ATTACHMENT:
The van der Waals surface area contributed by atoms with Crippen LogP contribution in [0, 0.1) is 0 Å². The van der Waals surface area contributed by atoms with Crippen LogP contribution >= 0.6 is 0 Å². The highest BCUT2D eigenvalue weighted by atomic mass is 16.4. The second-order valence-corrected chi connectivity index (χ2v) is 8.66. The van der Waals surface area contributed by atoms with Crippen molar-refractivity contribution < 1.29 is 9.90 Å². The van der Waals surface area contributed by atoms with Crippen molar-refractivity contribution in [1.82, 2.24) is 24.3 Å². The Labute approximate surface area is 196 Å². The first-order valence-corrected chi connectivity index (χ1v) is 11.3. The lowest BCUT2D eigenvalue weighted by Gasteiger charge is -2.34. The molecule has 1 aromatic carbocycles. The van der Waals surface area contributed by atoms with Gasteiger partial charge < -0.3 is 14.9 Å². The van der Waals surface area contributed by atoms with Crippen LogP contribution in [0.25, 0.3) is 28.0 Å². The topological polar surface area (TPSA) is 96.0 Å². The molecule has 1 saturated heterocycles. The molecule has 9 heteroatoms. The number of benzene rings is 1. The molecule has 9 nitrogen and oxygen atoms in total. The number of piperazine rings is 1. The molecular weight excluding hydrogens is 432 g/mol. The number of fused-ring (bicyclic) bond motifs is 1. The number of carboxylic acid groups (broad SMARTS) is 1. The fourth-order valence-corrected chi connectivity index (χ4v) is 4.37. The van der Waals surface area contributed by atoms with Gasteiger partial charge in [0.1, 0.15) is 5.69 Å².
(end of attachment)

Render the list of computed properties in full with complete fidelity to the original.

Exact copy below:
The van der Waals surface area contributed by atoms with Crippen LogP contribution in [0, 0.1) is 0 Å². The van der Waals surface area contributed by atoms with Crippen LogP contribution >= 0.6 is 0 Å². The highest BCUT2D eigenvalue weighted by atomic mass is 16.4. The second-order valence-corrected chi connectivity index (χ2v) is 8.66. The van der Waals surface area contributed by atoms with Crippen molar-refractivity contribution < 1.29 is 9.90 Å². The van der Waals surface area contributed by atoms with Crippen molar-refractivity contribution in [1.82, 2.24) is 24.3 Å². The Labute approximate surface area is 196 Å². The first-order valence-corrected chi connectivity index (χ1v) is 11.3. The lowest BCUT2D eigenvalue weighted by Gasteiger charge is -2.34. The molecule has 1 aromatic carbocycles. The van der Waals surface area contributed by atoms with Gasteiger partial charge < -0.3 is 14.9 Å². The van der Waals surface area contributed by atoms with Crippen LogP contribution in [0.25, 0.3) is 28.0 Å². The topological polar surface area (TPSA) is 96.0 Å². The molecule has 1 saturated heterocycles. The molecule has 9 heteroatoms. The number of benzene rings is 1. The molecule has 9 nitrogen and oxygen atoms in total. The number of piperazine rings is 1. The molecular weight excluding hydrogens is 432 g/mol. The number of fused-ring (bicyclic) bond motifs is 1. The number of carboxylic acid groups (broad SMARTS) is 1. The fourth-order valence-corrected chi connectivity index (χ4v) is 4.37. The van der Waals surface area contributed by atoms with Gasteiger partial charge in [0.1, 0.15) is 5.69 Å².